December 1957 tornado outbreak sequence

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December 1957 tornado outbreak sequence
TypeTornado outbreak
DurationDecember 18–19, 1957
Tornadoes confirmed37
Max rating1F5 tornado
Duration of tornado outbreak2~1½ day
Highest winds
Largest hail.75 inches (1.9 cm) in diameter in St. Francois County, Missouri on December 18
1Most severe tornado damage; see Fujita scale
2Time from first tornado to last tornado

The December 1957 tornado outbreak sequence[nb 1][nb 2] was a significant tornado outbreak sequence that affected the southern Midwest and the South of the contiguous United States on December 18–19, 1957. The outbreak began on the afternoon of December 18, when from the west a low-pressure area approached the southern portions of Missouri and Illinois.

Meteorological synopsis[edit]

At 6:00 a.m. CST/12 UTC on December 18, 1957, a vigorous shortwave trough[2] entered the Great Plains with a cold front moving east across Oklahoma and Kansas.[3] A dissipating stationary front over Oklahoma underwent frontolysis[3] and later redeveloped as a warm front which extended across central Illinois.[4] By 3:00 p.m. CST, surface dew points reached the low 60s °F across portions of southeast Missouri and southern Illinois, including the St. Louis area. Although most areas were then recording overcast weather conditions,[4] a strong upper-level jet stream helped impart synoptic-scale lifting,[2] a factor that favors updrafts, and little vertical mixing occurred, so instability remained favorable for thunderstorm development. Additionally, very cold temperatures[2] following a surface cyclone[3] raised the lifted index to -6 due to high adiabatic lapse rates.[4] Wind speeds at the middle level of the atmosphere, just under 6 kilometres (3.7 mi) from the ground, were close to 70 miles per hour (110 km/h) as well.[4] Conditions were therefore very conducive to a large tornado outbreak on the afternoon of December 18.

Similarly favorable conditions occurred a day later, as a warm and moist air mass spread northward from the Gulf of Mexico. In fact, temperatures in the Mississippi Valley and the upper Midwest approached record highs for December. St. Louis and Detroit, recorded afternoon highs of 57 °F, while Chicago measured 56 °F, only eight degrees lower than the local record high for December 19. Local residents and meteorologists described temperatures as being "springlike" for the time of year, even though meteorological winter was due to begin on December 23. Farther south, temperatures along the Gulf Coast reached the low 70s °F. Just as on December 18, a second tornado outbreak occurred in a broad warm sector from Arkansas to Illinois and south to Alabama.[5]

Tornado table[edit]

Confirmed tornadoes by Fujita rating
FU F0 F1 F2 F3 F4 F5 Total
0 0 8 16 9 3 1 37

December 18 event[edit]

F# Location County Time (UTC) Path length Damage
F1 Truxton Lincoln 1830 0.3 miles (0.48 km) Tornado injured one person as it unroofed three homes and removed one of them from its foundation. It is officially rated F1 but one authority accepts an F2 ranking (Grazulis 1993).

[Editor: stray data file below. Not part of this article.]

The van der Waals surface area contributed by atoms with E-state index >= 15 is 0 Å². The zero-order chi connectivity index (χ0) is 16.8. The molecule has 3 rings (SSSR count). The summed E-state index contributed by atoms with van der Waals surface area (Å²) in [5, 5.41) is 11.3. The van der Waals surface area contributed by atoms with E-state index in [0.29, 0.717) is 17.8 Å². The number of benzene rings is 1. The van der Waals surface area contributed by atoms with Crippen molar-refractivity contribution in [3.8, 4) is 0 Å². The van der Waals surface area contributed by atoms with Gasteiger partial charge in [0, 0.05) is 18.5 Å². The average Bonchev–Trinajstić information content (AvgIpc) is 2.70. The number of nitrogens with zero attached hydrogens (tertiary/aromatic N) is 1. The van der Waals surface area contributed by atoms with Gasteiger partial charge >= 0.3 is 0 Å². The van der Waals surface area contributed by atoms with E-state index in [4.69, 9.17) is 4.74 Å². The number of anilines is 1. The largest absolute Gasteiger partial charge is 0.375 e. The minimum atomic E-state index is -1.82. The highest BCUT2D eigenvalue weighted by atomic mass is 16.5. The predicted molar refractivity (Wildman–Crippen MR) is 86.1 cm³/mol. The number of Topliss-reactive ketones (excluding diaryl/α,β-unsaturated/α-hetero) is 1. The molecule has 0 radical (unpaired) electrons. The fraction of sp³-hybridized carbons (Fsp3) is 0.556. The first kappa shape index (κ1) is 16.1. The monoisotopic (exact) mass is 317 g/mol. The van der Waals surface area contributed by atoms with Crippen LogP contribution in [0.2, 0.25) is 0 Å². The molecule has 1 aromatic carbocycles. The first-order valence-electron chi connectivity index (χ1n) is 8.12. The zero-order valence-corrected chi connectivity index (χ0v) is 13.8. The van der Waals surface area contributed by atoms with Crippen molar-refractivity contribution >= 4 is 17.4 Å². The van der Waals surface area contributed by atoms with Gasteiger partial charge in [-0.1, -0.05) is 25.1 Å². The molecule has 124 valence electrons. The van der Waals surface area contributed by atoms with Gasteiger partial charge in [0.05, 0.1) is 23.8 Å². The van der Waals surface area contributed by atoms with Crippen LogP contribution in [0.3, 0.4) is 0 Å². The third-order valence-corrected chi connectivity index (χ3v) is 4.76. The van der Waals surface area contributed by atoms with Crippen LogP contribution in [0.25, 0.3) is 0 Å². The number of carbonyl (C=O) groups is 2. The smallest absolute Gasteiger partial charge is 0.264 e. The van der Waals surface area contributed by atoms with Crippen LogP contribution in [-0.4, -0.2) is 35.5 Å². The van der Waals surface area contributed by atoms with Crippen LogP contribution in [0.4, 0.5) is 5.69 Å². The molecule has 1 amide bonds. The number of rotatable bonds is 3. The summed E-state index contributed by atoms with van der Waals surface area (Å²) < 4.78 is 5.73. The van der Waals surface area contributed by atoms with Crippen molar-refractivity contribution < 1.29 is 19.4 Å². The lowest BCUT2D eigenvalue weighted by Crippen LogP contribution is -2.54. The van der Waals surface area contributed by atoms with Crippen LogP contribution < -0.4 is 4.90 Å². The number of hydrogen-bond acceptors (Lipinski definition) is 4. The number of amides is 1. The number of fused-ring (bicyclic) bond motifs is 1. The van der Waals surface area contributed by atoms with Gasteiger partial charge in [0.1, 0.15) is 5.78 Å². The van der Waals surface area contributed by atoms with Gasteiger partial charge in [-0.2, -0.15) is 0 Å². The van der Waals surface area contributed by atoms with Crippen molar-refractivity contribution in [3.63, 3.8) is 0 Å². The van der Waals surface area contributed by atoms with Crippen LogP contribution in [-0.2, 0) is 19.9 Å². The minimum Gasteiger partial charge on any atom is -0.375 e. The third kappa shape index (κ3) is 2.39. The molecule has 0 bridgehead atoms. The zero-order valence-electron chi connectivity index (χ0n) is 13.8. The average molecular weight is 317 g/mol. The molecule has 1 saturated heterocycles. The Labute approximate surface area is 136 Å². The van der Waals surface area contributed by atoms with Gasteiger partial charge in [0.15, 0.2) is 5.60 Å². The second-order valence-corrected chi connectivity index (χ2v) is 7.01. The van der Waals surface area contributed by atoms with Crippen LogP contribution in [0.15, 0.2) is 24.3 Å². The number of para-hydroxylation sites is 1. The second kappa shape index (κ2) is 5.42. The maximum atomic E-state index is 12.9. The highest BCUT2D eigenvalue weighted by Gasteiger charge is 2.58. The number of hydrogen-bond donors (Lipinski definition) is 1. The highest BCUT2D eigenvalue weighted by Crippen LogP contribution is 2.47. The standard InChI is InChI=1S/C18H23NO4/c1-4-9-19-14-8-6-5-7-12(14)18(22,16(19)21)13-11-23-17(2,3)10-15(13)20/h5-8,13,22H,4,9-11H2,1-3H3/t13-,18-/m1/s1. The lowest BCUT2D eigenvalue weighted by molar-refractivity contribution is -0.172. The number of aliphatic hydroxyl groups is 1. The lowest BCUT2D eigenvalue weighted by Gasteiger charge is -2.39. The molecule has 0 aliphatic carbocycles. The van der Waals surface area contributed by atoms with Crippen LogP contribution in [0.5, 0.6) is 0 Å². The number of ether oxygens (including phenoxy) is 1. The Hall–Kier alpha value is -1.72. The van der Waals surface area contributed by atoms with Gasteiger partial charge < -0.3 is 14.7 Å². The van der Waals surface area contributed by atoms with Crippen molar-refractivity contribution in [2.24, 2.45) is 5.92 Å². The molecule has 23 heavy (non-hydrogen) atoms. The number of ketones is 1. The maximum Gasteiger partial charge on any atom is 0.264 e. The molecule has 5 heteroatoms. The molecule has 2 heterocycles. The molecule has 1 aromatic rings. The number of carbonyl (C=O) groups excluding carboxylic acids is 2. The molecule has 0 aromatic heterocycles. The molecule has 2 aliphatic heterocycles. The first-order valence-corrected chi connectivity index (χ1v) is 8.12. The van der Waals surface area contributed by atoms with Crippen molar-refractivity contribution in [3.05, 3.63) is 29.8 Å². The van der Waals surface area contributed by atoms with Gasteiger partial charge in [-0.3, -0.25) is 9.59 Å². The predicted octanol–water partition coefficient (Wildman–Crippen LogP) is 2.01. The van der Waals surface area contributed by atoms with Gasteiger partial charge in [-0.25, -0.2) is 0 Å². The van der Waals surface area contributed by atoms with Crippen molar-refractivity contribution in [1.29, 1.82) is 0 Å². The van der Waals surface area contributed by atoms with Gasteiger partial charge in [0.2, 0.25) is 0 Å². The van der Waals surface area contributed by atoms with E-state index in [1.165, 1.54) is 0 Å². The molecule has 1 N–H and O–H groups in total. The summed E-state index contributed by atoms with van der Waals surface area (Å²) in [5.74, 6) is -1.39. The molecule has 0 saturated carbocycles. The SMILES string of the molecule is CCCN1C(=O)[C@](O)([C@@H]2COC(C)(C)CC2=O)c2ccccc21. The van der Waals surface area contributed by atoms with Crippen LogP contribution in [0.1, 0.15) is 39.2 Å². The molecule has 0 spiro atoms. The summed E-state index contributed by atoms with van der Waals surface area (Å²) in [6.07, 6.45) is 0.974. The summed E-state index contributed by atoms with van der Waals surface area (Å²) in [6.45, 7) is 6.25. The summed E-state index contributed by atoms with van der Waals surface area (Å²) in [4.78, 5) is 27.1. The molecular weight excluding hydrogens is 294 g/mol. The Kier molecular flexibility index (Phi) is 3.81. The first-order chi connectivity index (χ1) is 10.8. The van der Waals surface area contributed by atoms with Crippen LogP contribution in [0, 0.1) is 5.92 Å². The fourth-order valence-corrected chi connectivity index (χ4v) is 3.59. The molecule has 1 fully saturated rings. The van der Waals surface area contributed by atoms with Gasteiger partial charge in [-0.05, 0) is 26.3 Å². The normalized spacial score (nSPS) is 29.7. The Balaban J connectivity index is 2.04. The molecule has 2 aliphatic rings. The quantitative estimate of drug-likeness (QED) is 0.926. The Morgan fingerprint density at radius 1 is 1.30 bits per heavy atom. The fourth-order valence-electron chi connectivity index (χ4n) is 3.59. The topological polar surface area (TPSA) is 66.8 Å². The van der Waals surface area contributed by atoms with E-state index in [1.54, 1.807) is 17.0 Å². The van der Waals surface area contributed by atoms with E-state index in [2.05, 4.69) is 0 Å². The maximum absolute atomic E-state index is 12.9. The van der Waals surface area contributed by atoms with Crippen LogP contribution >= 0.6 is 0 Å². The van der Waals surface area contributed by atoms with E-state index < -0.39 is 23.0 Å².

F2 NE of Knob Lick St. Francois 1950 2.7 miles (4.3 km) 1 death – The first deadly tornado to form on December 18 developed at 1:50 p.m. CST near Knob Lick,[6] about 15 miles (24 km) north of Fredericktown in St. Francois County, Missouri.[7] It killed an infant as its home was destroyed, injured one person, and leveled barns and silos along its path.[6] The parent thunderstorm likely produced the later tornado at McBride, Missouri,[7] and the second F3 tornado to hit near Chester, Illinois.[6] The Knob Lick tornado is officially rated F2 but is believed by some sources to have been F3 in intensity.[6]
F2 McBride Perry 2100 0.5 miles (0.80 km) Tornado hurled an occupied elementary school in the air, but the 32 students then in attendance escaped injuries. 15 to 20 buildings were damaged in the area.[7] The tornado was part of the same thunderstorm that produced the second tornado near Chester, Illinois. It is officially ranked F2 but may have been F3 in intensity at McBride.
F2 SW of Millersville to NE of Pocahontas Cape Girardeau 2245 15.8 miles (25.4 km) Tornado injured one person and hit five farms along its path, leveling the home and barns on at least one site. It is officially rated F2 but damage descriptions suggest that it may have reached F3 intensity (Grazulis 1993).
F2 N of Altenburg Perry 2300 1 mile (1.6 km) Tornado was initially assumed to have occurred at the same time as the McBride tornado but this assessment was changed.[7] It is officially ranked F2 but may have been weaker and is thus not treated as significant by Grazulis (1993).
F2 Chaffee Scott 2322 0.5 miles (0.80 km) 3 deaths – At least one tornado wrecked downtown Chaffee as it unroofed and destroyed homes and businesses along with a shoe factory (Grazulis 1993). Though two or more tornadoes may have been involved, only one was officially recorded. All three deaths occurred in a small home. There may have been four injuries rather than the one officially listed.